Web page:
August 1; According to the Irish brothers, summer is over! I’m glad I don’t live in Ireland and still have a least a month to enjoy it. Despite having a stomach ache last night, Uriah got up and ran the draw we camped in. I did my yoga practice far from the carcasses amidst mainly dirt, rocks, sage and cheat grass. When the boys returned I was just finishing up and we headed back to the park for one more soak before grabbing some coffee and heading out of town. Uriah reported he had found a sickly fox with cub up the draw, I knew just whom to tell. After two days and many conversations I felt that I had gotten to know Cathy, the seasonal state park employee whom runs the spring. Though initially she and Uriah had been talking up a storm about where to camp and other sites in the area, it was I that had the continual personal conversations where I learned that she was a lover of animals. She has 5 cats,  a couple dogs, horses, ginny pigs, a pet skunk and apparently used to have chickens until someone called the cops on her. They don’t allow chickens in the city. After I told her about Odysseus, she even offered to give me one of her cats, a year-old grey one that she claimed was a trouble maker. She reminded me a little of my last cat Cougar, but Mr. O said “NO”! When we arrived to soak one last time before leaving we told her about the baby fox that probably wasn’t going to make it unless someone would go get it and bring it to some type of rehabilitation center, she knew just the person/place to take it, if she is able to retrieve the animal. It may seem cruel to take the pup from its mom, but after hearing Uriahs account of the mother fox not moving an inch when he went up toward it, we were all pretty sure it had a disease and was not going to last or be able to raise its pup, so it seems like the right thing to at least attempt. I thanked her and gave her my contact number to let me know what happens. We drove into town for coffee at the Storytellers bookstore. The coffee was pretty good, they had internet and a clean and pleasant atmosphere. We didn’t dawdle too long as the dog was in the truck and it was starting to get warm. Uriah headed directly back to the truck as I took a quick stop into the local health food store, Natures Corner as I had promised the owner of Beehealthy in Worland. She was right, it was a very nice store with a huge selection including a little cafe in the back. I grabbed a few things and kept moving as quick as possible. When I got out to the camper, Uriah was talking to the sheriff! Oh no, I could only imagine that someone called the police on us for leaving the dog in the car, even though it was a short time, the windows were down and we left him water. By the time I reached them they were discussing politics and it seemed like a very friendly chat. I found out afterwards that some guy whom saw us camping thought we stole his dog. Uriah said the Sherrif thoroughly checked our camper, tags etc. but after we were cleared their conversation turned to politics. Next stop Legend Rock Petroglyphs. It was way out on some BLM roads and not a huge site, but the various petroglyphs from various time periods were pretty interesting. (photos of the actual petroglyphs will be posted on the Casita Chronicle page, taken with Uriahs camera.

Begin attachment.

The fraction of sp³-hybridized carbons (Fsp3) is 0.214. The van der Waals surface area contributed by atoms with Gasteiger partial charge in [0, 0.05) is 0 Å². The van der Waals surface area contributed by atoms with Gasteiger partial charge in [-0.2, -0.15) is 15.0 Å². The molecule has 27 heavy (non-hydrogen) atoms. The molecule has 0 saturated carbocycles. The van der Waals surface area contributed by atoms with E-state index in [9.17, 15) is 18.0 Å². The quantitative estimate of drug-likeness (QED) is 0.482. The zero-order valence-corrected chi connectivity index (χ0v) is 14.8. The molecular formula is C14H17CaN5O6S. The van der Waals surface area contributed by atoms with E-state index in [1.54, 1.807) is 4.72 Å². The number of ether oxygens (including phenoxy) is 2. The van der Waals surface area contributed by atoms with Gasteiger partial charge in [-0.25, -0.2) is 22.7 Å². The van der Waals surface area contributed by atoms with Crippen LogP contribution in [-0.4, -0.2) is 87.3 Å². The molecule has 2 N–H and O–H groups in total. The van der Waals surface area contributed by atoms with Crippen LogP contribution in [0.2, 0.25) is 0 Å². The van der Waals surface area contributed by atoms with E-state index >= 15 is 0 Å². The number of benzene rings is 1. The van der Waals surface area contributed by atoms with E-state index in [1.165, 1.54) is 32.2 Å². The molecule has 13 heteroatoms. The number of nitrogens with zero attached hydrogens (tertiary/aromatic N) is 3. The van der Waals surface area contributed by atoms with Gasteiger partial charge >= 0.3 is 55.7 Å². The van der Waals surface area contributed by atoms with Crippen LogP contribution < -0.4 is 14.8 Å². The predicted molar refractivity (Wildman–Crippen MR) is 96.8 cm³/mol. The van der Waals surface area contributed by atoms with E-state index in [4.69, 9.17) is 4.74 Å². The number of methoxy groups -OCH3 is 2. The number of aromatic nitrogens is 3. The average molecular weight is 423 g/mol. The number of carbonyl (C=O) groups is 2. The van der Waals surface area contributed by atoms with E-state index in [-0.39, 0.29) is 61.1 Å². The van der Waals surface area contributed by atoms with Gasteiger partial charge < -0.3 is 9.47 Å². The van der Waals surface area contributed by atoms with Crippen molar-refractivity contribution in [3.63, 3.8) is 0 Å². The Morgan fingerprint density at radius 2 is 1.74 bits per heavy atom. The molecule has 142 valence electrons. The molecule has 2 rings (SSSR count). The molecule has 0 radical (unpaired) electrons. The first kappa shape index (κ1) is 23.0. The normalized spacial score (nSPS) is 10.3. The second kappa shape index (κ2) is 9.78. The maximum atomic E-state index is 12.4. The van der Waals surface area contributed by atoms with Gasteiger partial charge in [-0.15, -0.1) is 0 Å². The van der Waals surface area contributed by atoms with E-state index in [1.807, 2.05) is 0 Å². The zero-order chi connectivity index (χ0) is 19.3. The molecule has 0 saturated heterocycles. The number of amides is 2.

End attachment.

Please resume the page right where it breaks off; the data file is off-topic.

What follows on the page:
It was pretty hot so we didn’t stay long. Driving on toward Cody  we made one more stop in Meeteetse, Wy. Pop 327. Yup that is the real name of the town but we never learned how it got its name. We visited the museum which mainly had photos and items from a massive wealthy ranch and also the world famous Meeteetse Chocolatier. It was started by a young cowboy whom needed some money to ride in the rodeo. His successful business bodes organic chocolate with no preservatives and an environmental mission statement, my kind of place. The walls were lined with his mothers beautiful mosaic art.

 

And yes the chocolatet was to die for! They were so fresh that they don’t keep well, so sorry we didn’t buy any to bring home. We finally made it to Cody about 4 pm. We stopped at a big city grocery grocery store for water and a few more groceries. Then looked around for a camp spot. We settled on a dirt road just over the Shoshone River & highway leading toward Yellowstone. It wasn’t my ideal spot next to other campers, the power lines and sound of the rodeo echoing in the background, but it will do.

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After a nice home cooked meal, I took a walk on the horse trail as Uriah worked on the lights. When i returned at dusk, he was still hard at worked.  I offered to help and did my best to obey his every request, but apparently not as quick and as efficiently as he’d prefer. You have to remember that Uriah’s vehicles are one of a kind. He has prefabricated, “jerry-rigged” if you will,  all seven of his vehicles in one way or another. Between turning on blinkers, hitting the brakes, etc.. i was writing this blog.  On his last request with the engine still running, i didn’t hear him and when i didn’t respond the volcanic angry Uriah came out. It was at this point where I really wondered what we are doing together anyways. It seems like both of us continue to react and be frustrated by the other for one reason or another.  When it really became dark, he finally conceded to stop and come have a little desert and get ready for bed.  A wicked lightening storm came in so Kiowa jumped on the bed and we allowed him this luxury for his safety & comfort.

Stay tuned for part 2 upon our return.